The Early Origins
In 70 AD, as Christ predicted, the city of Jerusalem was destroyed by Roman Legions under Titus. The Jewish population was scattered to many parts of Europe in the ensuing centuries. In the beginning of the 4th century Jerusalem was still under Roman rule. Empress Helena, the mother of Constantine the Great, the first Christian Roman Emperor, discovered the True Cross in Jerusalem while seeking the locations of Christ’s passion, death and resurrection. Constantine built a magnificent basilica entirely covering these Holy Places on Calvary Hill. The place was well known as it had been continuously venerated by early Christian pilgrims.
As the Roman Empire declined, and with the rapid rise of Islam, Jerusalem passed into Muslim hands. In the beginning, this caused no great problems for Christian pilgrims who were allowed access to the Holy Places. However in 614, Constantine’s basilica was destroyed by invading Persians. Rebuilt by Abbot Modestos, it was again razed by the Caliph of Cairo, Al-Hakim, in 1009. After a brief period of control by the moderate Fatimids, the city then fell under the warlike Seljuk Turks in 1070, who severely oppressed the Christian pilgrims. No longer safe from harm, Christians were not certain of access to Jerusalem, should they survive to reach its walls. Their fate depended on the benevolence of local rulers.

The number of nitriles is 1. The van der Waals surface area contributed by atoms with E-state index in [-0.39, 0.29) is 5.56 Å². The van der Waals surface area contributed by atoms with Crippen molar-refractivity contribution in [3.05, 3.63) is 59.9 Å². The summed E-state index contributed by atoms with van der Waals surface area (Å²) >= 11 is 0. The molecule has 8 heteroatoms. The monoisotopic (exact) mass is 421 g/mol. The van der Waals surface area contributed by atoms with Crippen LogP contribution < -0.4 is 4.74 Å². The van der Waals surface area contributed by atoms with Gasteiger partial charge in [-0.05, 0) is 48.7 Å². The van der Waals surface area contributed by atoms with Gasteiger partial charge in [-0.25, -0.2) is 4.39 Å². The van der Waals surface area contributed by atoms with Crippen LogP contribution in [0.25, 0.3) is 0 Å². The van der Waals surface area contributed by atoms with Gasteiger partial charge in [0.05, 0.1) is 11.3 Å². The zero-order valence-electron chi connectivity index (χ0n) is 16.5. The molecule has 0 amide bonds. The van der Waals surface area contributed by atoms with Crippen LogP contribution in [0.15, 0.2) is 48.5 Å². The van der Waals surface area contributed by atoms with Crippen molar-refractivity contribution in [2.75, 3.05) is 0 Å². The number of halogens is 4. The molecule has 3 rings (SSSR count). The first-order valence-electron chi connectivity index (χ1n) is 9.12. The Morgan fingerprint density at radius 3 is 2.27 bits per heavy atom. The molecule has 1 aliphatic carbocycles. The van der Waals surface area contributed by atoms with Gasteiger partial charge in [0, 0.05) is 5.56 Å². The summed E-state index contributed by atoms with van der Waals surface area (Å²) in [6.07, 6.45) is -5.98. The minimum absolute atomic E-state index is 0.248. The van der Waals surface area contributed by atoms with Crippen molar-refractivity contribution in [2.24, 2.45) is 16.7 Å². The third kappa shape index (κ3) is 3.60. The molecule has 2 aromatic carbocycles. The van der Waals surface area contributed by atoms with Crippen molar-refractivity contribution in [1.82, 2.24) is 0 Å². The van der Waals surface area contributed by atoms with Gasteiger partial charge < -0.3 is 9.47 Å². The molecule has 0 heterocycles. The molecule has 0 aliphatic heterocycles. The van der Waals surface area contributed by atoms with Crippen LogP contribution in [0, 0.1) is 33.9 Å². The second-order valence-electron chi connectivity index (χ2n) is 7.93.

The First Crusade
The reaction of Christian Europe was the formation of the First Crusade, with the battle cry, “God Wills It!” first uttered by Pope Urban II in 1095. The cry in Latin, “Deus Lo Vult,” is the motto on the coat of arms of the Order.
The First Crusade was a long and grueling campaign lasting nearly three years. In 1099, after a month-long siege and a final bloody assault, the combined Crusader army numbering about 12,000, under the command of Godfrey of Bouillon, a Frankish ruler and Duke of Lower Lorraine in what is now northern France and Belgium, conquered the Turks and entered the city of Jerusalem.
The successful Crusader armies asked Godfrey to accept the title of King of Jerusalem. He refused the honor, saying he would never wear a crown of gold where Jesus wore a crown of thorns. Godfrey was elected the Protector of the Holy Sepulchre and began to organize the kingdom.
Establishment of the Order
Almost immediately, Godfrey created or dubbed new knights at the Holy Sepulchre. Receiving knighthood at the Empty Tomb became an important ritual for the Crusaders. The first Knights of the Holy Sepulchre were those men who chose to remain in the Holy Land as protectors of the tomb rather than to return home. They joined with the religious Order under the rule of St. Augustine, the Canons of the Holy Sepulchre, who cared for the needs of pilgrims. The Knights of the Order took vows of poverty, chastity and obedience, just as the monks did.
Godfrey’s coat-of-arms, originally gold on a silver background, became the red cross of the five wounds of Christ and contained the cross potent, a large cross surrounded by four smaller crosses. The coat of arms became the symbol of the Latin Kingdom of Jerusalem and is sometimes referred to as the Jerusalem Cross and has remained the official insignia of the Order to this day.
Papal Recognition of the Order